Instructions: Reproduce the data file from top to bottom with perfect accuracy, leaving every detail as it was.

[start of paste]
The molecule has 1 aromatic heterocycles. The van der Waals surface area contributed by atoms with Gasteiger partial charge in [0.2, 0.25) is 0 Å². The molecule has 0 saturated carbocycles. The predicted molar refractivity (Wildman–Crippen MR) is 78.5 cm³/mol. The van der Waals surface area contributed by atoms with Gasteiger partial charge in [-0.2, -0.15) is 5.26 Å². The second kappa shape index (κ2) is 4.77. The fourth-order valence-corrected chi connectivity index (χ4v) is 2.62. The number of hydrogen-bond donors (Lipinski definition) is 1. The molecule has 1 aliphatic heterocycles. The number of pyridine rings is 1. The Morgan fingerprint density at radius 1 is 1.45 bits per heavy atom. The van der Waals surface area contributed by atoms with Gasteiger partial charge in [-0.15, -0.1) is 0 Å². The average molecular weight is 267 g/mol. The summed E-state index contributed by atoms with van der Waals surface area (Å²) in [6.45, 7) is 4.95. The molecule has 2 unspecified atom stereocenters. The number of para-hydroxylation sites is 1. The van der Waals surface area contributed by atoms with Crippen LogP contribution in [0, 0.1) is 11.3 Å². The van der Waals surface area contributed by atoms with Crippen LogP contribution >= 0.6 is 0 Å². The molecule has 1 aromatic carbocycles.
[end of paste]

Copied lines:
The molecule has 1 aromatic heterocycles. The van der Waals surface area contributed by atoms with Gasteiger partial charge in [0.2, 0.25) is 0 Å². The molecule has 0 saturated carbocycles. The predicted molar refractivity (Wildman–Crippen MR) is 78.5 cm³/mol. The van der Waals surface area contributed by atoms with Gasteiger partial charge in [-0.2, -0.15) is 5.26 Å². The second kappa shape index (κ2) is 4.77. The fourth-order valence-corrected chi connectivity index (χ4v) is 2.62. The number of hydrogen-bond donors (Lipinski definition) is 1. The molecule has 1 aliphatic heterocycles. The number of pyridine rings is 1. The Morgan fingerprint density at radius 1 is 1.45 bits per heavy atom. The van der Waals surface area contributed by atoms with Gasteiger partial charge in [-0.15, -0.1) is 0 Å². The average molecular weight is 267 g/mol. The summed E-state index contributed by atoms with van der Waals surface area (Å²) in [6.45, 7) is 4.95. The molecule has 2 unspecified atom stereocenters. The number of para-hydroxylation sites is 1. The van der Waals surface area contributed by atoms with Crippen LogP contribution in [0, 0.1) is 11.3 Å². The van der Waals surface area contributed by atoms with Crippen LogP contribution >= 0.6 is 0 Å². The molecule has 1 aromatic carbocycles.